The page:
Bioinformatic analysis of SAGE tags
To identify genes preferentially regulated in the four groups, the two-way unsupervised clustering method based on tag copies was applied. This unguided approach allowed pattern discovery for subsequent supervised functional analysis. To reduce the magnitude effects of the extreme data, the genes with total tag counts less than 20 were filtered. The dendrogram of differentially expressed tags was created by using the TIGR MultiExperiment Viewer 4.0 http://www.tm4.org/mev.html, mainly with the average clustering and Euclidean distance.
Differentially expressed genes (P < 0.05) between SAGE libraries were functionally annotated and classified by using the functional annotation tool of database for annotation, visualization, and integrated discovery (DAVID) http://david.abcc.ncifcrf.gov/, which provided integrated solutions for the annotation and analysis of genome-scale datasets derived from high-throughput technologies.
Key regulatory processes in asthma were analyzed by Gene Ontology (GO) Tree Machine http://bioinfo.vanderbilt.edu/gotm/. GO Tree Machine generated a directed acyclic graph (DAG) for input gene sets, which was made to identify the most important GO categories and to suggest their potential biological importance.
The Kyoto encyclopedia of genes and genomes (KEGG) pathway is a collection of manually drawn pathway maps of the molecular interaction and reaction networks. The KEGG pathways of the differentially expressed genes between SAGE libraries were matched by using the DAVID Functional Annotation Tool.
One-way ANOVA (analysis of variance) followed by the least significant difference (LSD) test for post hoc analysis was used to analyze the significance of RL, Cdyn and RR among the four groups. Statistical analysis for the significance of each of the four SAGE libraries was made using Monte Carlo analysis. The enrichments of GO Tree Machine were statistically significant as determined by the hypergeometric test .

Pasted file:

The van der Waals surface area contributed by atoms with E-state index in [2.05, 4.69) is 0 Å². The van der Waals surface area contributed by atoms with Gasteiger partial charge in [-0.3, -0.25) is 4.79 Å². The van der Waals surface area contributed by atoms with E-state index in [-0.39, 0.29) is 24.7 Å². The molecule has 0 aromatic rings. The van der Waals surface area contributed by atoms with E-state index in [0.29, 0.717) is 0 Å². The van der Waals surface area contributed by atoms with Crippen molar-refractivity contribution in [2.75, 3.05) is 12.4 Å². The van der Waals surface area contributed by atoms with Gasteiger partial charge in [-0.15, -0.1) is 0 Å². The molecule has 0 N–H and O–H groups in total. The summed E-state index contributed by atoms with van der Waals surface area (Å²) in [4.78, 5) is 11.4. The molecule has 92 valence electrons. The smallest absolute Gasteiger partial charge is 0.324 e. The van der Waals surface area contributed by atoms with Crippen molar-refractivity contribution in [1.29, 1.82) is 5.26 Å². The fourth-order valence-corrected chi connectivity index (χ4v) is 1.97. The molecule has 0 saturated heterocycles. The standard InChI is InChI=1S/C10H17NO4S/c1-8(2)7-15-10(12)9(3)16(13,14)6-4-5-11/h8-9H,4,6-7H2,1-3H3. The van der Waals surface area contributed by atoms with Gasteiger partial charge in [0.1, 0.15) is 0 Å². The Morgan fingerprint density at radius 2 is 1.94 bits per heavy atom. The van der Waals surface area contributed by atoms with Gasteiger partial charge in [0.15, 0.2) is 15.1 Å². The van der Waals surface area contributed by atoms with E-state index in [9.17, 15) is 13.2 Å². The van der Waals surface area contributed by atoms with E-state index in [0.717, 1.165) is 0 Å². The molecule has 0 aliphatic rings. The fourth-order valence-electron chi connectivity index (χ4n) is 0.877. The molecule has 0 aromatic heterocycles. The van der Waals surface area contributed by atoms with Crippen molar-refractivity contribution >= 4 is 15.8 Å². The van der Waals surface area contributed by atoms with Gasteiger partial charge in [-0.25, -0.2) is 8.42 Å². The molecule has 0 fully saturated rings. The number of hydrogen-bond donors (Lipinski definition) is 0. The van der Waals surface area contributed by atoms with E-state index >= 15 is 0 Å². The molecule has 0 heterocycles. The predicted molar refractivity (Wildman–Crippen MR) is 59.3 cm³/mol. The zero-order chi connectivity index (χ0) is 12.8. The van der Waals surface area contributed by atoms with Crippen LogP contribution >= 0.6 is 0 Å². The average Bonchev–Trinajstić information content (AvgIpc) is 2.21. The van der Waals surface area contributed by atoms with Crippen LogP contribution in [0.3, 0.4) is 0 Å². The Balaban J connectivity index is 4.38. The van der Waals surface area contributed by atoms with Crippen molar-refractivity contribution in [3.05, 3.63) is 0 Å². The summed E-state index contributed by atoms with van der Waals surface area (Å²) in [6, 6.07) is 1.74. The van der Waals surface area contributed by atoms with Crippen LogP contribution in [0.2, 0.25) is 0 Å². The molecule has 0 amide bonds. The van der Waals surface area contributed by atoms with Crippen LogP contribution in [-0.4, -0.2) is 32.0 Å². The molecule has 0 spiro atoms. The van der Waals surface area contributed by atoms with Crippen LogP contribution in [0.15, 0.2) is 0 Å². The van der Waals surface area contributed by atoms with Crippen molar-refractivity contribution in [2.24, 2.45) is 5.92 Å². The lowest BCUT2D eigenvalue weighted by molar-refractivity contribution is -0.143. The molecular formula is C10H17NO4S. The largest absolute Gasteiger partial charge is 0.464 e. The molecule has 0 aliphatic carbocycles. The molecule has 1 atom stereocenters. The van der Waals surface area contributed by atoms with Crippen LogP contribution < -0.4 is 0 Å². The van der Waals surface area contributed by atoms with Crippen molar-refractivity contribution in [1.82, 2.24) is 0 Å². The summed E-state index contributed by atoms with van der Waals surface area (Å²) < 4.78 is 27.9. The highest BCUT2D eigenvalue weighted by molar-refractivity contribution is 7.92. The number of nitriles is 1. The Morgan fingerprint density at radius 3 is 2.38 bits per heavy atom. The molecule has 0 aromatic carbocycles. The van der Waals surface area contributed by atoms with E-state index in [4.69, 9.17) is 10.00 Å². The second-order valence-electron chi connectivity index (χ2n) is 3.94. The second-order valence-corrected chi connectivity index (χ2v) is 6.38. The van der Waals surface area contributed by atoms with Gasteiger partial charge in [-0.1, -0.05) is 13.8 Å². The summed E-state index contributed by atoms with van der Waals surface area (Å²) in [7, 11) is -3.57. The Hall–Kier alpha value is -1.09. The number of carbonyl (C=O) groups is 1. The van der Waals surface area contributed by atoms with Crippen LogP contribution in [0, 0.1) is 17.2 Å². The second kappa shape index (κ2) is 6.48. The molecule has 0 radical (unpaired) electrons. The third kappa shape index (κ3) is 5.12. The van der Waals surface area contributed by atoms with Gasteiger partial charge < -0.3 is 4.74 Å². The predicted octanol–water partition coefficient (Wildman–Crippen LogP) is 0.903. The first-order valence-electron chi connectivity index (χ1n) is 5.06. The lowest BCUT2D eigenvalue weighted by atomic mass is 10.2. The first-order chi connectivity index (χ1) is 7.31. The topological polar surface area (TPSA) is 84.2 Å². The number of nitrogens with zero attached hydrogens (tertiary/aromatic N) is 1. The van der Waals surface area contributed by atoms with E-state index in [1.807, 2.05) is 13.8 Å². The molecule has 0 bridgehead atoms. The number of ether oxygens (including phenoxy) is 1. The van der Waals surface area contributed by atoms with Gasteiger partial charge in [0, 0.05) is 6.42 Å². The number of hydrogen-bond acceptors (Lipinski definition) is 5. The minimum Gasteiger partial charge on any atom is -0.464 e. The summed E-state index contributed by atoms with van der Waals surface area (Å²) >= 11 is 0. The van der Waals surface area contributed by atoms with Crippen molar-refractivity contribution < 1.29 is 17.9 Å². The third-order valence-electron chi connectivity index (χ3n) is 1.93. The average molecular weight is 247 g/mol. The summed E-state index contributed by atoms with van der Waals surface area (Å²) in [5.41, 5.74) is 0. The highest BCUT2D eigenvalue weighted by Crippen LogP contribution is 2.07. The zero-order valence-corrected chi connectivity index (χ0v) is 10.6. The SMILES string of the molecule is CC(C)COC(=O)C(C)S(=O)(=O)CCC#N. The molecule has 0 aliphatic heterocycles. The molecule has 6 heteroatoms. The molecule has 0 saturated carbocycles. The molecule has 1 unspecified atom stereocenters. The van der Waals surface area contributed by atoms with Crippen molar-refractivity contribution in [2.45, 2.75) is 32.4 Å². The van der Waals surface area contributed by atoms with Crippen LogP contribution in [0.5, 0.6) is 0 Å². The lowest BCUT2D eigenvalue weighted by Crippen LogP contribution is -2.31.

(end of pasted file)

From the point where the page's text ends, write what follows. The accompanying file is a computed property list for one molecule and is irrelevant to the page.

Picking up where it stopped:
Measurements of pulmonary functions after OVA challenge
The comparisons of pulmonary resistance (kPa/ml/s) of the four groups
0.0003 ± 0.0038
0.0010 ± 0.0059
0.0085 ± 0.0237
0.0064 ± 0.0119
0.0065 ± 0.0160
0.0039 ± 0.0127
0.0062 ± 0.0120
0.0037 ± 0.0074
0.0055 ± 0.0090
0.0066 ± 0.0105
0.0317 ± 0.0394*
0.1969 ± 0.1051*
0.2363 ± 0.1197*
0.1874 ± 0.0897*
0.1292 ± 0.0787*
0.0893 ± 0.0575*
0.0622 ± 0.0512*
0.0416 ± 0.0393
0.0194 ± 0.0272
0.0062 ± 0.0205
-0.0016 ± 0.0153#
0.0283 ± 0.0539#
0.0695 ± 0.0716#
0.0762 ± 0.0611#
0.0810 ± 0.0764
0.0567 ± 0.0543
0.0359 ± 0.0564
0.0187 ± 0.0425
0.0124 ± 0.0373
0.0025 ± 0.0258
-0.0025 ± 0.0049
-0.0025 ± 0.0071
0.0011 ± 0.0101
0.0013 ± 0.0081
0.0007 ± 0.0098
0.0008 ± 0.0077
0.0018 ± 0.0082
0.0036 ± 0.0088
0.0054 ± 0.0076
0.0027 ± 0.0103
General analysis of SAGE libraries
Summary of serial analysis of gene expression data for the four libraries
By Comparing with the SAGE data between the libraries of CK and AS, there were totally 186 differentially expressed tags (P < 0.05, PCK/AS). Similarly, there were 130 differentially expressed tags between libraries of AS and ASAC (P < 0.05, PAS/ASAC), and 144 differentially expressed tags between libraries of CK and CKAC (P < 0.05, PCK/CKAC). See additional file 4 for the lists of differentially expressed tags of PCK/AS, PAS/ASAC, PCK/CKAC.
Confirmation of SAGE Results by qRT-PCR
Unsupervised SAGE clustering based on tag expression
The comparisons of the DAVID gene functional classification of PCK/AS, PAS/ASAC and PCK/CKAC
DAG analysis of gene categories of PCK/AS, PAS/ASAC and PCK/CKAC
Finding KEGG pathways of PCK/AS, PAS/ASAC and PCK/CKAC
Kyoto encyclopedia of genes and genomes (KEGG) pathways of differentially expressed tags
MAPK signaling pathway
T cell receptor signaling pathway
B cell receptor signaling pathway
Toll like receptor signaling pathway
ECM receptor interaction
WNT signaling pathway
Leukocyte transendothelial migration
Regulation of actin cytoskeleton
FCεRI signaling pathway
Antigen processing and presentation
Insulin signaling pathway
GnRH signaling pathway
ErbB signaling pathway
SNARE interactions in vesicular transport
The Venn diagram among PCK/AS, PAS/ASAC, and PCK/CKAC
The gene expression profiles of acupuncture in treating asthma were not yet well studied before. Our SAGE study, in which acupuncture served as a kind of biological perturbation of systems biology, has provided a molecular base of EAR phase of asthma treated by acupuncture and may provide clues for the further research.
The cluster analysis of gene expression profiles of the four libraries and genes with marked changes
Based on the global expression matrix, the result of the hierarchical cluster analysis indicated that the gene expression profiles of different libraries changed a lot when receiving different perturbation, such as OVA sensitization and acupuncture. It suggested that acupuncture could perturb the biological condition by regulating a number of genes. Moreover, the gene expression profiles of ASAC and CKAC were different, and the profiles of AS and ASAC were more similar than those in other groups, which indicated the specific effect of acupuncture in the EAR phase of asthma.